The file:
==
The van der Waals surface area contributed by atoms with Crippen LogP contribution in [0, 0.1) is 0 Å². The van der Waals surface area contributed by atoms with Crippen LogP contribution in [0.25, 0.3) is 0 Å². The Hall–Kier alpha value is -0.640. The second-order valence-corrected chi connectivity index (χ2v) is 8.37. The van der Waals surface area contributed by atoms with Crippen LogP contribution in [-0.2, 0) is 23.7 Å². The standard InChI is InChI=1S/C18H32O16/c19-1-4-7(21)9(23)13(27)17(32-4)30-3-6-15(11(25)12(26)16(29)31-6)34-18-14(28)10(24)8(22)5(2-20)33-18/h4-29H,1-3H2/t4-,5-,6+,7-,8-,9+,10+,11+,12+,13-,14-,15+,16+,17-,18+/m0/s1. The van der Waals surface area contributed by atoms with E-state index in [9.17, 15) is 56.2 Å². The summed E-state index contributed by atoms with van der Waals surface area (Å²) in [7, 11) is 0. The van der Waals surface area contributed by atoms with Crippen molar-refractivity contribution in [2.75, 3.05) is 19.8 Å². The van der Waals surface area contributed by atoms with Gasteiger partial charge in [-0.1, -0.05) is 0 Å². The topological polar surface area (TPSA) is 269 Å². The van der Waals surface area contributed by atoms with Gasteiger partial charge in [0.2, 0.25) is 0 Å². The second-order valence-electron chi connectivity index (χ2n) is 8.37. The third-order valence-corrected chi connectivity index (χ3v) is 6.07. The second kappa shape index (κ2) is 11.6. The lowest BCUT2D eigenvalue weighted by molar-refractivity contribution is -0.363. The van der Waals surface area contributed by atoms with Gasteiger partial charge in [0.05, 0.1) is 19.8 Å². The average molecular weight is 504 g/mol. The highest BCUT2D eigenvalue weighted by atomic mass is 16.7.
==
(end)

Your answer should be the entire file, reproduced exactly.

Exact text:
The van der Waals surface area contributed by atoms with Crippen LogP contribution in [0, 0.1) is 0 Å². The van der Waals surface area contributed by atoms with Crippen LogP contribution in [0.25, 0.3) is 0 Å². The Hall–Kier alpha value is -0.640. The second-order valence-corrected chi connectivity index (χ2v) is 8.37. The van der Waals surface area contributed by atoms with Crippen LogP contribution in [-0.2, 0) is 23.7 Å². The standard InChI is InChI=1S/C18H32O16/c19-1-4-7(21)9(23)13(27)17(32-4)30-3-6-15(11(25)12(26)16(29)31-6)34-18-14(28)10(24)8(22)5(2-20)33-18/h4-29H,1-3H2/t4-,5-,6+,7-,8-,9+,10+,11+,12+,13-,14-,15+,16+,17-,18+/m0/s1. The van der Waals surface area contributed by atoms with E-state index in [9.17, 15) is 56.2 Å². The summed E-state index contributed by atoms with van der Waals surface area (Å²) in [7, 11) is 0. The van der Waals surface area contributed by atoms with Crippen molar-refractivity contribution in [2.75, 3.05) is 19.8 Å². The van der Waals surface area contributed by atoms with Gasteiger partial charge in [-0.1, -0.05) is 0 Å². The topological polar surface area (TPSA) is 269 Å². The van der Waals surface area contributed by atoms with Gasteiger partial charge in [0.2, 0.25) is 0 Å². The second-order valence-electron chi connectivity index (χ2n) is 8.37. The third-order valence-corrected chi connectivity index (χ3v) is 6.07. The second kappa shape index (κ2) is 11.6. The lowest BCUT2D eigenvalue weighted by molar-refractivity contribution is -0.363. The van der Waals surface area contributed by atoms with Gasteiger partial charge in [0.05, 0.1) is 19.8 Å². The average molecular weight is 504 g/mol. The highest BCUT2D eigenvalue weighted by atomic mass is 16.7.